Izzy Bird, where now?
Izzy Bird, goodbyes

Izzy Bird, box of matches

Isabella is at the Hughes’ house, near as I can tell.
It is cold and “the weather brings out some special severities. The stove has to be in the living room, the children cannot go out,* and, good and delightful as they are, it is hard for them to be shut up all day with four adults…before each meal, eggs, butter, milk, preserves, and pickles have to be unfrozen. Unless they are kept on the stove, there is no part of the room in which they do not freeze.”
Isabella finds this pernicious cold boring. She longs for more active winter weather, “the rushing winds, the piled-up peaks, the great pines, the wild night noises, the poetry and the prose of the free, jolly like of my unrivaled eyrie.” She’s about to get her wish because they will soon ride to Estes Park.
The morning of the ride, the mercury has disappeared, which means it is at least 20 below zero. After a breakfast of buffalo beef, she left on her ride. She stopped for a warm meal at a trapper’s cabin. Said trapper was pretty sure a woman out in the weather solo would freeze to death. She explained that she’d ridden 600 miles through the territory on her own and liked her odds. He gave her some matches and said, “You’ll have to camp out anyhow; you’d better make a fire than be froze to death.” She has zero intention of stopping to camp, by the way, and is certain she’ll make Estes Park by nightfall.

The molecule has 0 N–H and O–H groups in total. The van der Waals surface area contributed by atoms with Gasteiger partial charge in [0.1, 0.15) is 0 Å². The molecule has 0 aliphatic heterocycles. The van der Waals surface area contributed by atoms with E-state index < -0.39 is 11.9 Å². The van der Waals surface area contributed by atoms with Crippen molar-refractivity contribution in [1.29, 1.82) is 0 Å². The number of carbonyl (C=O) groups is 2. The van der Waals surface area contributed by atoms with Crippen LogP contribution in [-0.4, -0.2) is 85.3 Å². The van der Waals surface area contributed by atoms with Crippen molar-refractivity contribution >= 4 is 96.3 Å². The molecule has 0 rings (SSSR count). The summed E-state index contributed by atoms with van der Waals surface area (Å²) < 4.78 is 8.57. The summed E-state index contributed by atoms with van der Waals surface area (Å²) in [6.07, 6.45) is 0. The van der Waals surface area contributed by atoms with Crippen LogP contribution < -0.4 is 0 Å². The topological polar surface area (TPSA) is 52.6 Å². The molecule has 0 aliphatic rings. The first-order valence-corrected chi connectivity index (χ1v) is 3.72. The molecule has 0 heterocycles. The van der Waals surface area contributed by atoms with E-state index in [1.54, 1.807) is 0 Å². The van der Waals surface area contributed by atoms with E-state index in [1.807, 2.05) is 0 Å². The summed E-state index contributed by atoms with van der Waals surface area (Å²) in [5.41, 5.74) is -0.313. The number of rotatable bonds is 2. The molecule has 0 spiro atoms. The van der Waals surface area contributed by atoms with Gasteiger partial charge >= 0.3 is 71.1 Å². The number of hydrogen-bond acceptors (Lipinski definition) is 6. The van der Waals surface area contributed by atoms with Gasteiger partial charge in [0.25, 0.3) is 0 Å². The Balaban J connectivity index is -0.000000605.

* That phrase — the children cannot go out — makes my blood run cold.


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